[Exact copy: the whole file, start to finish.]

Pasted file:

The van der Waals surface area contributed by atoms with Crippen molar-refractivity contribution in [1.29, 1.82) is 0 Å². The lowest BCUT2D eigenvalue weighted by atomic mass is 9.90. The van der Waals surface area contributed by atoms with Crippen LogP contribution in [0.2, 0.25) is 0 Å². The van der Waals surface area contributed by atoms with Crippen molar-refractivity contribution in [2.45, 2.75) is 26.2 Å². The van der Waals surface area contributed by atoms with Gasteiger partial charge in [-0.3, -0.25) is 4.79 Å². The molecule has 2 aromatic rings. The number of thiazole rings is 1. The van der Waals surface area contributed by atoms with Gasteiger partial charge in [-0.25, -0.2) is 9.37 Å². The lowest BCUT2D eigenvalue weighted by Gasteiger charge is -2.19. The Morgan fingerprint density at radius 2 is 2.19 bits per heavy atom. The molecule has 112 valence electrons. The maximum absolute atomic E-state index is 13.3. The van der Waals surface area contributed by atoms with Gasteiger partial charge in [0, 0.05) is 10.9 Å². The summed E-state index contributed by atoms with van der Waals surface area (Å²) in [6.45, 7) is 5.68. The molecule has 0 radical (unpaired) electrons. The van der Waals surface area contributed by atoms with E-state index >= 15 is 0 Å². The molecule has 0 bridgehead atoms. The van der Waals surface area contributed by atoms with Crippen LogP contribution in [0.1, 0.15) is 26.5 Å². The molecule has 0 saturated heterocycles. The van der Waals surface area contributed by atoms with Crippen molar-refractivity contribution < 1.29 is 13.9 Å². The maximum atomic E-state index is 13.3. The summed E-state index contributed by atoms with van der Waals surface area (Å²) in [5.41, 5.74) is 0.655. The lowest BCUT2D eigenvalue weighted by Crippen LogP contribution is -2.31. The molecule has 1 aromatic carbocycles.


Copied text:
The van der Waals surface area contributed by atoms with Crippen molar-refractivity contribution in [1.29, 1.82) is 0 Å². The lowest BCUT2D eigenvalue weighted by atomic mass is 9.90. The van der Waals surface area contributed by atoms with Crippen LogP contribution in [0.2, 0.25) is 0 Å². The van der Waals surface area contributed by atoms with Crippen molar-refractivity contribution in [2.45, 2.75) is 26.2 Å². The van der Waals surface area contributed by atoms with Gasteiger partial charge in [-0.3, -0.25) is 4.79 Å². The molecule has 2 aromatic rings. The number of thiazole rings is 1. The van der Waals surface area contributed by atoms with Gasteiger partial charge in [-0.25, -0.2) is 9.37 Å². The lowest BCUT2D eigenvalue weighted by Gasteiger charge is -2.19. The Morgan fingerprint density at radius 2 is 2.19 bits per heavy atom. The molecule has 112 valence electrons. The maximum absolute atomic E-state index is 13.3. The van der Waals surface area contributed by atoms with Gasteiger partial charge in [0, 0.05) is 10.9 Å². The summed E-state index contributed by atoms with van der Waals surface area (Å²) in [6.45, 7) is 5.68. The molecule has 0 radical (unpaired) electrons. The van der Waals surface area contributed by atoms with E-state index >= 15 is 0 Å². The molecule has 0 bridgehead atoms. The van der Waals surface area contributed by atoms with Crippen LogP contribution in [0.1, 0.15) is 26.5 Å². The molecule has 0 saturated heterocycles. The van der Waals surface area contributed by atoms with Crippen molar-refractivity contribution < 1.29 is 13.9 Å². The maximum atomic E-state index is 13.3. The summed E-state index contributed by atoms with van der Waals surface area (Å²) in [5.41, 5.74) is 0.655. The lowest BCUT2D eigenvalue weighted by Crippen LogP contribution is -2.31. The molecule has 1 aromatic carbocycles.